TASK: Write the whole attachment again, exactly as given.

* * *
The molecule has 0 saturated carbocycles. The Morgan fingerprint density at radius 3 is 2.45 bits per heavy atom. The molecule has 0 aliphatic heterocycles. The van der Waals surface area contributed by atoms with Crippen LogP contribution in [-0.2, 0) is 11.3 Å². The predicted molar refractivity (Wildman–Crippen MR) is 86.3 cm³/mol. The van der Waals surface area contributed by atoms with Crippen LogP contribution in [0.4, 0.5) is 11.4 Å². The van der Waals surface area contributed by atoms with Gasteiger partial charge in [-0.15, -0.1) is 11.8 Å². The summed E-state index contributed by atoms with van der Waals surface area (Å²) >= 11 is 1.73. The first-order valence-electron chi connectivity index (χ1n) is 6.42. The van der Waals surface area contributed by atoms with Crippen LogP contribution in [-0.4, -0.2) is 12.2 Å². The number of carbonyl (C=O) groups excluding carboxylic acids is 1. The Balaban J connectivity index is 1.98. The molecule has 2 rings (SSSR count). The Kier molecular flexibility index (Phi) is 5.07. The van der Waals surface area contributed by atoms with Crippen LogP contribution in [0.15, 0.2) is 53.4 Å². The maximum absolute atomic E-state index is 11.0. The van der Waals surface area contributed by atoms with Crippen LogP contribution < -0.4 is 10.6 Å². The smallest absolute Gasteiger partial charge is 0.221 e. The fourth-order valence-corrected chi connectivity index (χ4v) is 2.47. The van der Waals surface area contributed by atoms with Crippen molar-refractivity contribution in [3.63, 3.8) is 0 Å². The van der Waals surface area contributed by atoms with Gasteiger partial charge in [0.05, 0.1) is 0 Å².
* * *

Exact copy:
The molecule has 0 saturated carbocycles. The Morgan fingerprint density at radius 3 is 2.45 bits per heavy atom. The molecule has 0 aliphatic heterocycles. The van der Waals surface area contributed by atoms with Crippen LogP contribution in [-0.2, 0) is 11.3 Å². The predicted molar refractivity (Wildman–Crippen MR) is 86.3 cm³/mol. The van der Waals surface area contributed by atoms with Crippen LogP contribution in [0.4, 0.5) is 11.4 Å². The van der Waals surface area contributed by atoms with Gasteiger partial charge in [-0.15, -0.1) is 11.8 Å². The summed E-state index contributed by atoms with van der Waals surface area (Å²) >= 11 is 1.73. The first-order valence-electron chi connectivity index (χ1n) is 6.42. The van der Waals surface area contributed by atoms with Crippen LogP contribution in [-0.4, -0.2) is 12.2 Å². The number of carbonyl (C=O) groups excluding carboxylic acids is 1. The Balaban J connectivity index is 1.98. The molecule has 2 rings (SSSR count). The Kier molecular flexibility index (Phi) is 5.07. The van der Waals surface area contributed by atoms with Crippen LogP contribution in [0.15, 0.2) is 53.4 Å². The maximum absolute atomic E-state index is 11.0. The van der Waals surface area contributed by atoms with Crippen LogP contribution < -0.4 is 10.6 Å². The smallest absolute Gasteiger partial charge is 0.221 e. The fourth-order valence-corrected chi connectivity index (χ4v) is 2.47. The van der Waals surface area contributed by atoms with Crippen molar-refractivity contribution in [3.63, 3.8) is 0 Å². The van der Waals surface area contributed by atoms with Gasteiger partial charge in [0.05, 0.1) is 0 Å².